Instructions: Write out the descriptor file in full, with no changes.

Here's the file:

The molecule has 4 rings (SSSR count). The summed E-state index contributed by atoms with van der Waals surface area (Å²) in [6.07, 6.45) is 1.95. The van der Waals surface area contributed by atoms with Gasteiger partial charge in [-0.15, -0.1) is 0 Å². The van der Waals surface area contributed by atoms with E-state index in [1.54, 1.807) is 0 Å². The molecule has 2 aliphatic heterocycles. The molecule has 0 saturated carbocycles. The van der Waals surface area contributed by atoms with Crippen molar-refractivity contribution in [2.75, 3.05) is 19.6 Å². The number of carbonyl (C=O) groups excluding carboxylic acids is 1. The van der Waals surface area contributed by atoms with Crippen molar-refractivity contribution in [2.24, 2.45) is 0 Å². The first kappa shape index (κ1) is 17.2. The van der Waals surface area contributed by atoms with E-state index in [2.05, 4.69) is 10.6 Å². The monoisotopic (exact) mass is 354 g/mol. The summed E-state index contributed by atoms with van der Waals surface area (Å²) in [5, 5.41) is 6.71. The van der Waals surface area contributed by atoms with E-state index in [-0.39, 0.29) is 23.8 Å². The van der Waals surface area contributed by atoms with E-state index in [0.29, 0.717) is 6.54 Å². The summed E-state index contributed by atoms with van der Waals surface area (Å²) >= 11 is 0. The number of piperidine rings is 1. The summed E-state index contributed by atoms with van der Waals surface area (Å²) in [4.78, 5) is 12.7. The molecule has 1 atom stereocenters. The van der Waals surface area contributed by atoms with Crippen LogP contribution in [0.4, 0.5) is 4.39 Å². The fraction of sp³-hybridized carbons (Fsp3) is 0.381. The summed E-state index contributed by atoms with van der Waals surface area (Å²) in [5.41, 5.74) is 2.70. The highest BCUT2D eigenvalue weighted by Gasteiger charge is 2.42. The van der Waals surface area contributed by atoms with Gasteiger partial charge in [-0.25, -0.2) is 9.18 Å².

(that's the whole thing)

The molecule has 4 rings (SSSR count). The summed E-state index contributed by atoms with van der Waals surface area (Å²) in [6.07, 6.45) is 1.95. The van der Waals surface area contributed by atoms with Gasteiger partial charge in [-0.15, -0.1) is 0 Å². The van der Waals surface area contributed by atoms with E-state index in [1.54, 1.807) is 0 Å². The molecule has 2 aliphatic heterocycles. The molecule has 0 saturated carbocycles. The van der Waals surface area contributed by atoms with Crippen molar-refractivity contribution in [2.75, 3.05) is 19.6 Å². The number of carbonyl (C=O) groups excluding carboxylic acids is 1. The van der Waals surface area contributed by atoms with Crippen molar-refractivity contribution in [2.24, 2.45) is 0 Å². The first kappa shape index (κ1) is 17.2. The van der Waals surface area contributed by atoms with E-state index in [2.05, 4.69) is 10.6 Å². The monoisotopic (exact) mass is 354 g/mol. The summed E-state index contributed by atoms with van der Waals surface area (Å²) in [5, 5.41) is 6.71. The van der Waals surface area contributed by atoms with E-state index in [-0.39, 0.29) is 23.8 Å². The van der Waals surface area contributed by atoms with E-state index in [0.29, 0.717) is 6.54 Å². The summed E-state index contributed by atoms with van der Waals surface area (Å²) >= 11 is 0. The number of piperidine rings is 1. The summed E-state index contributed by atoms with van der Waals surface area (Å²) in [4.78, 5) is 12.7. The molecule has 1 atom stereocenters. The van der Waals surface area contributed by atoms with Crippen LogP contribution in [0.4, 0.5) is 4.39 Å². The fraction of sp³-hybridized carbons (Fsp3) is 0.381. The summed E-state index contributed by atoms with van der Waals surface area (Å²) in [5.41, 5.74) is 2.70. The highest BCUT2D eigenvalue weighted by Gasteiger charge is 2.42. The van der Waals surface area contributed by atoms with Gasteiger partial charge in [-0.25, -0.2) is 9.18 Å².